Dr. Ledding provides reconstructive surgeries for a wide variety of issues, including congenital defects, post-traumatic injuries such as facial fractures, acute and secondary burns, and post-cancer reconstruction, such as breast reconstruction and skin cancer reconstruction. He is well-versed in the most advanced techniques, including microsurgery.

No two patients are the same, however, so he will spend time with you during your initial consultation and examination to discuss your options and his recommended surgical plan for you.

Who is a Good Candidate for Reconstructive Surgery?

Only an examination and consultation with Dr. Ledding can determine if you are a good candidate for reconstructive surgery.

Is Reconstructive Surgery an Outpatient Procedure?

Reconstructive surgery is highly variable depending upon your particular case. For some patients, the procedure may be done using a local anesthetic, while others will require general anesthesia. Many patients can go home the same day, but others will need to spend some time in the hospital.

What Incisions Are Used For Reconstructive Surgery?

Incision location and size will depend on the type of surgery you receive. Dr. Ledding always does his best to keep incisions to a minimum and in discreet locations. He will review his incision plan with you prior to your surgery.

What are the Most Common Types of Reconstructive Surgery?

Reconstructive surgery for trauma or congenital defects is very common. The patient may be more concerned about a cosmetic outcome, but the function is also an issue. This is the case with nose surgery, for example. The patient may have breathing problems that need to be addressed at the same time as improving the appearance of the nose. Read about nose surgery.

Hand surgery may involve cosmetic elements, but it is usually about improving the function of the hands. Read more about hand surgery.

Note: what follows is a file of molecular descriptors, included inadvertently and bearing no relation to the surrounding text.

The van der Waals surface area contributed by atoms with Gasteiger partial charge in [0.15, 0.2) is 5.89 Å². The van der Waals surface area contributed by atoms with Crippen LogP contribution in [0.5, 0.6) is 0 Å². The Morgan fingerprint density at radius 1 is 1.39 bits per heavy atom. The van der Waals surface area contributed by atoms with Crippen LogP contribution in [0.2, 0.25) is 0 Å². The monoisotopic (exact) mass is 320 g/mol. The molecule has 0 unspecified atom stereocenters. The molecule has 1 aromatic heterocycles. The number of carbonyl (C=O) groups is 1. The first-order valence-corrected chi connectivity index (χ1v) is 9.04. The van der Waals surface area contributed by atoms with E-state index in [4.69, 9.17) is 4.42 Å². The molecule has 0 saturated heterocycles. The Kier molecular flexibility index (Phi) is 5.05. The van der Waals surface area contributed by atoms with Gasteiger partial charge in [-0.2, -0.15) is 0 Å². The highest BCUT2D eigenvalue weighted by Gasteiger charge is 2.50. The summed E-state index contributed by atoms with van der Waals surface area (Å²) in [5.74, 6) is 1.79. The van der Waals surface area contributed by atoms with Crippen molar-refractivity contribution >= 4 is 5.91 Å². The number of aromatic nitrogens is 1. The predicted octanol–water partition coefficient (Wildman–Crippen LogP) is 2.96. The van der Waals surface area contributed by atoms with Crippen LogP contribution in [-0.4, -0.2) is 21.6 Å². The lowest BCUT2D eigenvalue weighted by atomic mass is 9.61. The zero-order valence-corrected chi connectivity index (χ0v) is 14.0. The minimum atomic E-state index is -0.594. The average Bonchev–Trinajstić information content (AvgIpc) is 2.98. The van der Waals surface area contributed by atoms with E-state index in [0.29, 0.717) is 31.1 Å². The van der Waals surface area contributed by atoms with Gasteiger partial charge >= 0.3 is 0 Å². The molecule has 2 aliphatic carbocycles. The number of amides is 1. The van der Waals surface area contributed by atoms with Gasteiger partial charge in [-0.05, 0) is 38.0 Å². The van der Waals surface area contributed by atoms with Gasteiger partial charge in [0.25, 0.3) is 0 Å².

Ear surgery is another type of reconstructive procedure, which is primarily about aesthetics and may involve reshaping the ear lobes. Read about ear surgery.

Correction of deformities as a result of facial fractures may involve bone grafts, while reconstruction after acute and secondary burns usually require skin grafts.

Breast reconstruction is a common procedure after a mastectomy to rebuild the breast tissue. Read more about breast reconstruction.

Another typical type of reconstructive surgery is after removal of skin cancer. This often requires skin grafts to replace the cancerous skin that had to be removed. Read more about skin lesion removal.

What Happens Immediately After Reconstructive Surgery?

After some time spent in the recovery room following your surgery, your incisions will be dressed with bandages. Some patients may need to wear a splint or compression band for a period of time. While some can go home the same day with instructions for after-care and an appointment for a follow-up exam, others will need to spend a night or more in the hospital.

When Can I Return to Work After Reconstructive Surgery?

Prior to your surgery, Dr. Ledding will tell you how much time you will need off from work based on your particular case. He will also let you know when you can resume exercise or sports activities.

What Post-Operative Symptoms Can I Expect After Reconstructive Surgery?

Your recovery will include some bruising, numbness, and pain for a period of time. The recovery period will vary depending on the type and extent of your surgery. If skin or bone grafts are necessary, the donor site must heal, as well as the site that received the grafts.

You can take prescription or non-prescription medications to ease you through the healing period.

Swelling usually takes the longest to resolve, gradually improving over a period of months. There are sutures in most cases that will be removed in about a week or two.

Are There Scars After Reconstructive Surgery?

There are scars after reconstructive surgery, but Dr. Ledding will try to place them in discreet areas whenever possible. We will also provide strategies for healing the scars as quickly as possible, and they will fade and become less prominent over time.

Contact our office for a consultation to discuss reconstructive surgery with Dr. Ledding.